A massive fire at the NYPD’s impoundment facility in Brooklyn appears to have been accidental, sources told the Post on Wednesday — as officials began assessing the potential damage to decades of evidence being kept at the facility.
The FDNY said that while the fire was brought under control around 6 p.m. Tuesday, it was still on the scene in Red Hook Wednesday morning “to deal with flare-ups and hot spots” before finally being able to later in the afternoon to enter the premises .
It’s not yet clear what exactly caused the inferno that engulfed the Erie Basin Auto Pound in Red Hook, but police sources told the Post it didn’t appear to be criminal in nature.
The facility is used by the NYPD to hold a variety of evidence dating back to the 1980s, including impounded vehicles and motorcycles, as well as “historic vehicles” associated with previous cases.
“Securing the evidence in this building is going to be difficult, and until the arson and blast unit detectives get in there and see the damage, we won’t have any resolve,” Paul DiGiacomo, head of the NYPD Detective Endowment Association, told Fox5 News on Wednesday .
“I don’t know if it was lost,” DiGiacomo said of possible evidence damage. “That’s not decided yet. Again, much of this information is backed up on the computer systems.”
The three-alarm fire erupted just after 10:30 a.m. Tuesday, sending up huge plumes of smoke into the air as more than a dozen employees at the facility fled to safety, police officers said.
Fire investigators are considering the possibility that lithium batteries from e-bikes stored on the premises may have started the fire, although sources said the batteries were disconnected from the bikes and the fire started elsewhere in the warehouse.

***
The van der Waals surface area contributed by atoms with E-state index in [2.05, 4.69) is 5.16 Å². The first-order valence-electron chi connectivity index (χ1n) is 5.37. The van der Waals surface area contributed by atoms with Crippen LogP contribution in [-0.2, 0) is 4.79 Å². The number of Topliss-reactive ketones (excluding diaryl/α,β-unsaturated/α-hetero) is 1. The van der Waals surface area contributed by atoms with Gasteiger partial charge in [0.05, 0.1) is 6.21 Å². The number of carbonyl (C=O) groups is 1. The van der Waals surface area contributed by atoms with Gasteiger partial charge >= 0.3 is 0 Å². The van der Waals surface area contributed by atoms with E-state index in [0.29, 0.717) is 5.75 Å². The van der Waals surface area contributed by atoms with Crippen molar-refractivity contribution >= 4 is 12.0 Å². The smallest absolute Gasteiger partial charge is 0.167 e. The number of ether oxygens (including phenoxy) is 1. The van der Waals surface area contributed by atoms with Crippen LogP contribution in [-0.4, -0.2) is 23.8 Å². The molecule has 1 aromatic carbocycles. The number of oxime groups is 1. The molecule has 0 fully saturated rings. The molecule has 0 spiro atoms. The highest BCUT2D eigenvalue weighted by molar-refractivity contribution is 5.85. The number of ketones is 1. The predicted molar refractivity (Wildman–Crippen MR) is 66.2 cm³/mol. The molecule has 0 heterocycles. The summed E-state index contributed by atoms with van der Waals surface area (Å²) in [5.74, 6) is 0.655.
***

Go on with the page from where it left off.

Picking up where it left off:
“Historic vehicles” stored at the site include the squad cars of fallen officers, including the squad car in which NYPD investigators Wenjian Liu and Rafael Ramos were gunned down last year and squad car hero Cop Edward Byrne, in where he was sitting when he was killed in 1988.
According to sources, the potential loss of evidence would most likely impact cold cases – or possible future appeals. Evidence linked to pending or active cases will not be kept at the warehouse, the sources said.
The department store stores more than 1,000 barrels of evidence dating back decades, including DNA extracted from clothing and other items in the warehouse.
Much of it — including DNA — is backed up in computer files or with photos, as was the case when Hurricane Sandy damaged some NYPD evidence there, sources said.
The massive 2012 storm that devastated the region damaged the NYPD facility and destroyed the evidence stored there.
Measures were announced after Sandy to prevent future damage to items kept on the premises, but it is unclear if these measures were ever taken.
Most, if not all, of the items stored there during Tuesday’s fire are from criminal cases prior to 2012 and have been tested and photographed, so they are unlikely to be lost forever, sources said.
However, full details of the evidence kept at the site are not known and the damage, if any, has not yet been ascertained, the sources said.
Additional reporting by Reuven Fenton
https://nypost.com/2022/12/14/nypd-warehouse-fire-under-control-as-review-of-evidence-damage-begins/ Cause of fire at NYPD evidence store unknown